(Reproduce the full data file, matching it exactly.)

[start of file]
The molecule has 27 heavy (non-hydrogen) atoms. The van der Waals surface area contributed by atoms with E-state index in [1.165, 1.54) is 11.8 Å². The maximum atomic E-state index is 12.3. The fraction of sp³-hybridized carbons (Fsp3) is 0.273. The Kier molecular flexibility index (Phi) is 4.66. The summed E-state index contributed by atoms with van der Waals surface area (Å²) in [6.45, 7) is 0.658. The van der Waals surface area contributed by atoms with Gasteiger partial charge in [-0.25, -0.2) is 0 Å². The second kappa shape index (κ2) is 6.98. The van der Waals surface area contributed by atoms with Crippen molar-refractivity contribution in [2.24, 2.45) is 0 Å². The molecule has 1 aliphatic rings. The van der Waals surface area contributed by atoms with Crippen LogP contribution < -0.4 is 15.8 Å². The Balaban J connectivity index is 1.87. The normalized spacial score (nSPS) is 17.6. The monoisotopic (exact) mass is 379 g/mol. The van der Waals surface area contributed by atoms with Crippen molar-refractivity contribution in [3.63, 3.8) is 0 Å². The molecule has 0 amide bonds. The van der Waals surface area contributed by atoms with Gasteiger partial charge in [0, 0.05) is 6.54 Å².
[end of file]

The molecule has 27 heavy (non-hydrogen) atoms. The van der Waals surface area contributed by atoms with E-state index in [1.165, 1.54) is 11.8 Å². The maximum atomic E-state index is 12.3. The fraction of sp³-hybridized carbons (Fsp3) is 0.273. The Kier molecular flexibility index (Phi) is 4.66. The summed E-state index contributed by atoms with van der Waals surface area (Å²) in [6.45, 7) is 0.658. The van der Waals surface area contributed by atoms with Gasteiger partial charge in [-0.25, -0.2) is 0 Å². The second kappa shape index (κ2) is 6.98. The van der Waals surface area contributed by atoms with Crippen molar-refractivity contribution in [2.24, 2.45) is 0 Å². The molecule has 1 aliphatic rings. The van der Waals surface area contributed by atoms with Crippen LogP contribution < -0.4 is 15.8 Å². The Balaban J connectivity index is 1.87. The normalized spacial score (nSPS) is 17.6. The monoisotopic (exact) mass is 379 g/mol. The van der Waals surface area contributed by atoms with Crippen molar-refractivity contribution in [3.63, 3.8) is 0 Å². The molecule has 0 amide bonds. The van der Waals surface area contributed by atoms with Gasteiger partial charge in [0, 0.05) is 6.54 Å².